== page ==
Harrisburg Events Before the Civil War-I

2012 the Bicentennial of Harrisburg becoming  the Capitol of Pennsylvania.  The city always had a significant economic base, since  the Susquehanna River crosses the Blue Mountain.  Five significant  events occurred in Harrisburg before the Civil War. Here are the first two.

I.  President George Washington slept over in Harrisburg on October 3, 1794, on his way west to put down the Whiskey Rebellion near Pittsburgh. He spoke to a crowd gathered in Market Square, calling Harrisburgers “zealot and efficient patriots” even though he knew a majority of these people sympathized with the whiskey makers who did not want to pay taxes.   In distance, terrain, and commerce, Harrisburg is much closer to Philadelphia than Pittsburgh.  Going west to Pittsburgh, it’s all mountainous.  East to Philadelphia, it mostly flat.  Nevertheless, not wanting to pay taxes overrides everything.

II.  The Whig Party gradually rooted and the Federalist Party dwindled  after the War of 1812.   The Whig Party had no policy, no specific ideas,  and certainly  program.  Their common bond was hostility to legacy of President  Andrew Jackson.  In December of 1839, the Whigs held their  Political Convention at the Zion Lutheran Church in Harrisburg on Fourth Street just off Market.  The church is still there next to the Alva Restaurant.   Harrisburg is the smallest city ever to hold a political convention.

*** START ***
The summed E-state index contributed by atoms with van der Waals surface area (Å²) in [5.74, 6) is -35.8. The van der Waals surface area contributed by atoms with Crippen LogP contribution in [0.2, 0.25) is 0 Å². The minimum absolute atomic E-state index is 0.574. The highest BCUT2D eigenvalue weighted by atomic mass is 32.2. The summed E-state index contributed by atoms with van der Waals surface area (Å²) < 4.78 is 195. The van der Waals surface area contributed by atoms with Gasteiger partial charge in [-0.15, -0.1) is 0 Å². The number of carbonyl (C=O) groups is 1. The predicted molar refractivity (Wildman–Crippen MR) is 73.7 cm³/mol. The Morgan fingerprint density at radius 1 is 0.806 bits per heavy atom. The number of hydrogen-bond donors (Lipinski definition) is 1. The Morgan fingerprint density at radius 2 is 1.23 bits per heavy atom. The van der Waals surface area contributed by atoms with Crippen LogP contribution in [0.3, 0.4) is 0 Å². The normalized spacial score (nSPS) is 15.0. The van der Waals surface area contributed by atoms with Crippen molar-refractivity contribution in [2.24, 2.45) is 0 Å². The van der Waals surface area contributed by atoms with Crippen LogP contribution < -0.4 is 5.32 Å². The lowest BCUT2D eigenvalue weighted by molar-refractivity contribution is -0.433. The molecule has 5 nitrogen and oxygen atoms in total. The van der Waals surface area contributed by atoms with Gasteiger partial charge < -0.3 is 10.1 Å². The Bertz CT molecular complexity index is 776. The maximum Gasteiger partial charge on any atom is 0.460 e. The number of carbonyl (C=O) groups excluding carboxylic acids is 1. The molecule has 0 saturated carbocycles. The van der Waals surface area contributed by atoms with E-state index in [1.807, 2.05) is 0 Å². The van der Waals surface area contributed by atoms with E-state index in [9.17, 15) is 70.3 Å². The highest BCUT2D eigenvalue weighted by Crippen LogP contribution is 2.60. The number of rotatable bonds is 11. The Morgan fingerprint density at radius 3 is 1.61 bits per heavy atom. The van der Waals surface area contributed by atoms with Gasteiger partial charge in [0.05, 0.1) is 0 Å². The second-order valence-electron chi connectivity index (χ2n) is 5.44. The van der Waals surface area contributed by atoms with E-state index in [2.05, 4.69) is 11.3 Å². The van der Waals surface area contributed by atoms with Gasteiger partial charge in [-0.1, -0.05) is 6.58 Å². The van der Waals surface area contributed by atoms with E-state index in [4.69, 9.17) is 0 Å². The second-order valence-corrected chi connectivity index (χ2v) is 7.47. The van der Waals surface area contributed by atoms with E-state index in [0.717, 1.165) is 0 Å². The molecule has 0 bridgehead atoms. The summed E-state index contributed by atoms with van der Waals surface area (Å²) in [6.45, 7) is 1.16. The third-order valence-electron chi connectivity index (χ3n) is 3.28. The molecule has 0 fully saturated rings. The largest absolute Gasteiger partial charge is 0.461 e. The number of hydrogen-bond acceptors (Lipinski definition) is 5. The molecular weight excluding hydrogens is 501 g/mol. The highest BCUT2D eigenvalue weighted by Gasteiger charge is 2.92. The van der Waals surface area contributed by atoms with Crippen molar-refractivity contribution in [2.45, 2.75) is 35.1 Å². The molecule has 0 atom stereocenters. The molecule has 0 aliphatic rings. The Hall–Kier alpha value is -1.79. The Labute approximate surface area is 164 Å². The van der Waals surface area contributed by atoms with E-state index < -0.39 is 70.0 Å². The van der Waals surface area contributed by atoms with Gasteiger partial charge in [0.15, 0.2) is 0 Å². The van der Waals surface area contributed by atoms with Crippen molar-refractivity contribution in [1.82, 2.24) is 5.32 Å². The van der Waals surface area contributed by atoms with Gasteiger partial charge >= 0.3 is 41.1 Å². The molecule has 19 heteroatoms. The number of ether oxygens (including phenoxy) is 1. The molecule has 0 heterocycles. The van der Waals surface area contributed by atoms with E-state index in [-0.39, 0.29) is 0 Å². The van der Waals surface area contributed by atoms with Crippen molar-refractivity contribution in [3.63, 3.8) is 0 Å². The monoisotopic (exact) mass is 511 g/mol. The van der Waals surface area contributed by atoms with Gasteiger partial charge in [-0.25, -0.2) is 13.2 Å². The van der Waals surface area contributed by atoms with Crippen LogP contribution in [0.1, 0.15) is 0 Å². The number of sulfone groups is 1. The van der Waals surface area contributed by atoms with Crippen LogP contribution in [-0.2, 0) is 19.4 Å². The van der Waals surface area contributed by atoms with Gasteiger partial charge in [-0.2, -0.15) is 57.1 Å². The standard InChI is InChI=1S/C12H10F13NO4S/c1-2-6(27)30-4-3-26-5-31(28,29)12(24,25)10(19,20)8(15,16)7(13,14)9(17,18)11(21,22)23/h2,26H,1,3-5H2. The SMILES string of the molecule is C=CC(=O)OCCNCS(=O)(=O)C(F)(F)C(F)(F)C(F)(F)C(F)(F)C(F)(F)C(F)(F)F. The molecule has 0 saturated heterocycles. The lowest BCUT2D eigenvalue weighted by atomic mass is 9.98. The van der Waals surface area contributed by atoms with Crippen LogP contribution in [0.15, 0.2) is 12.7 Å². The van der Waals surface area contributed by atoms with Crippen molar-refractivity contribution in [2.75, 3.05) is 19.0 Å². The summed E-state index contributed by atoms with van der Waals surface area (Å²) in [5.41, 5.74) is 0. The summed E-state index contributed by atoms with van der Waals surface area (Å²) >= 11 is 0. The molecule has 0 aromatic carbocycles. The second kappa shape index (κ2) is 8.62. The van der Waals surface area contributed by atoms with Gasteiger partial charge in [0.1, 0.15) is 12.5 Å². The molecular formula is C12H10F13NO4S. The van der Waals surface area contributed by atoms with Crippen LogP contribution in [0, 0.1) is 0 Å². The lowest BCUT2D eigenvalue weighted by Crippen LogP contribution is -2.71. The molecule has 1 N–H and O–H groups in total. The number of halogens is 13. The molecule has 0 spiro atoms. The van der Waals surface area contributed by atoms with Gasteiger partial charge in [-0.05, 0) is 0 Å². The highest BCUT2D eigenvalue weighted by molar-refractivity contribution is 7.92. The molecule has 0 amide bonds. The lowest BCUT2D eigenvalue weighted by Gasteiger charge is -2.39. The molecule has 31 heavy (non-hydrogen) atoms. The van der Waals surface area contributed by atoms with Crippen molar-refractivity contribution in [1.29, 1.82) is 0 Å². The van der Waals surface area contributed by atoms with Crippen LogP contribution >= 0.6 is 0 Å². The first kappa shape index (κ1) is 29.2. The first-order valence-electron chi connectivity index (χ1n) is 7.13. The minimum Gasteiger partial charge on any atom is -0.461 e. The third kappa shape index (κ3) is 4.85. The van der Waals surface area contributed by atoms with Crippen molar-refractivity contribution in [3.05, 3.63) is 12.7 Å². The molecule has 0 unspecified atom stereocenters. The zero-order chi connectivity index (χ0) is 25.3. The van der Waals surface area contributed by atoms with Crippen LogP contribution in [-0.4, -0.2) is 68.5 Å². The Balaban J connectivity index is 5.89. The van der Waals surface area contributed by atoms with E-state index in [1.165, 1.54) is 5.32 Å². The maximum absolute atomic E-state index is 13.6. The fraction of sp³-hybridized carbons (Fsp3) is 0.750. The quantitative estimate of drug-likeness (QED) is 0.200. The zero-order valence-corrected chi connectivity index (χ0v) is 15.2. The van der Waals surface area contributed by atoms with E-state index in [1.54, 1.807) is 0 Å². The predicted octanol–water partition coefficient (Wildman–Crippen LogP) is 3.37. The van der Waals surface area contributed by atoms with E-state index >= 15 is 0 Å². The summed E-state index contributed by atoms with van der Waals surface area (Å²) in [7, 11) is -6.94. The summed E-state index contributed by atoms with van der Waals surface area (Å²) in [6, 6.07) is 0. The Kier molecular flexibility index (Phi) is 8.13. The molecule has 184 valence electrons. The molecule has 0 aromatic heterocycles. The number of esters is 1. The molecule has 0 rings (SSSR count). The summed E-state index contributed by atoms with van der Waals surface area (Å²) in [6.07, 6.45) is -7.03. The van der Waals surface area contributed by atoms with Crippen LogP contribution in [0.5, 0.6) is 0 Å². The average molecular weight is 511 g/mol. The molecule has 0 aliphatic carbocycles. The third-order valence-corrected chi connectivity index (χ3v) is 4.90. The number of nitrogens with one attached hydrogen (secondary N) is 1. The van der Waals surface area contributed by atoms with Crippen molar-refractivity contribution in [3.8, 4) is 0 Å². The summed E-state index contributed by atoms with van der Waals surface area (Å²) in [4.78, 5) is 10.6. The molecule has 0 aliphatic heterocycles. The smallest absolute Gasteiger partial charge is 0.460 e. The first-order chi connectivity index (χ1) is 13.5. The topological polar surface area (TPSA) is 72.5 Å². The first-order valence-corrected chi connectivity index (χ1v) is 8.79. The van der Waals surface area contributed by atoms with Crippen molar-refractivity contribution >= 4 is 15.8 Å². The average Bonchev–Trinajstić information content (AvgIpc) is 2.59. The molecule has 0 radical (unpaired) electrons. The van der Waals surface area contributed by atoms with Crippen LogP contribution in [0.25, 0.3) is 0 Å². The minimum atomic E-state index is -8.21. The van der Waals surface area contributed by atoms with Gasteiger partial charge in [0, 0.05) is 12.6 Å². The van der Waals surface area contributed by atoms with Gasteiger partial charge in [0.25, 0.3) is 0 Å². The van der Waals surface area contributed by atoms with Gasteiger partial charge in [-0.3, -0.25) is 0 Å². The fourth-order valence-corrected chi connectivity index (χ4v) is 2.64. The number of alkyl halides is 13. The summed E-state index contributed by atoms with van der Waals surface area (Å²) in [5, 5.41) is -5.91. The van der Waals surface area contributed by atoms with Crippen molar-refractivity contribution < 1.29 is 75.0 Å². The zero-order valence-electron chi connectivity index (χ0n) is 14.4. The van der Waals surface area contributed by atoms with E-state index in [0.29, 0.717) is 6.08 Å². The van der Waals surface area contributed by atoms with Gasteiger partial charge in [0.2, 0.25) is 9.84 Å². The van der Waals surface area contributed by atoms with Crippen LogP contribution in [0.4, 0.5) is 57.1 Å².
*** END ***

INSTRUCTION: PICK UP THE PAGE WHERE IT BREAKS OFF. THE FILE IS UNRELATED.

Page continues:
The front runners were Senator Daniel Webster of Massachusetts and Senator Henry Clay of Kentucky.  As you know, outstanding legislators seldom get the Presidential Nomination. They have records that the opposition can use against them.  Their supporters often believe they do not go far enough.  Compromise is often necessary to get anything done.  As a result,  a Dark Horse emerges.  In this case it was William Henry Harrison of Indiana.

While military Governor of Indiana, Harrison put down an Indian Rebellion at Tippecanoe and later fought in the War of 1812.  The Whigs chose John Tyler of Virginia as Vice President.  The party created the best campaign publicity line, at least up to that time “Tippecanoe and Tyler Too.” The Whigs easily defeated the incumbent, Martin Van Buren, a Democrat from New York.   In frontier days, things moved slowly.  The election occurred in November 1840,   11 months after the convention. 

Add to that  the inauguration day of March 4,  four months after the election,  made the process slow and dangerous.  William Henry Harrison, at 68, was the oldest man to assume the Presidency until Ronald Reagen, 120 years later.   Harrison gave a 90 minute address on a rainy and cold day days. He caught pneumonia and died one month later.   The longest address made for the shortest administration in history.



Whigs easily defeated the incumbent Martin Van Buren, a Democrat from  New York.   Things moved slowly in frontier days.  The election was 11 months later than the convention.  William Henry Harrison, at 68,  was the oldest man to assume the presidency until Ronald Reagen, 120 years later.  Harrison gave a 90 minute speech on a rainy day on March 4, 1841.  He caught pneumonia  and died after being in office only one month.















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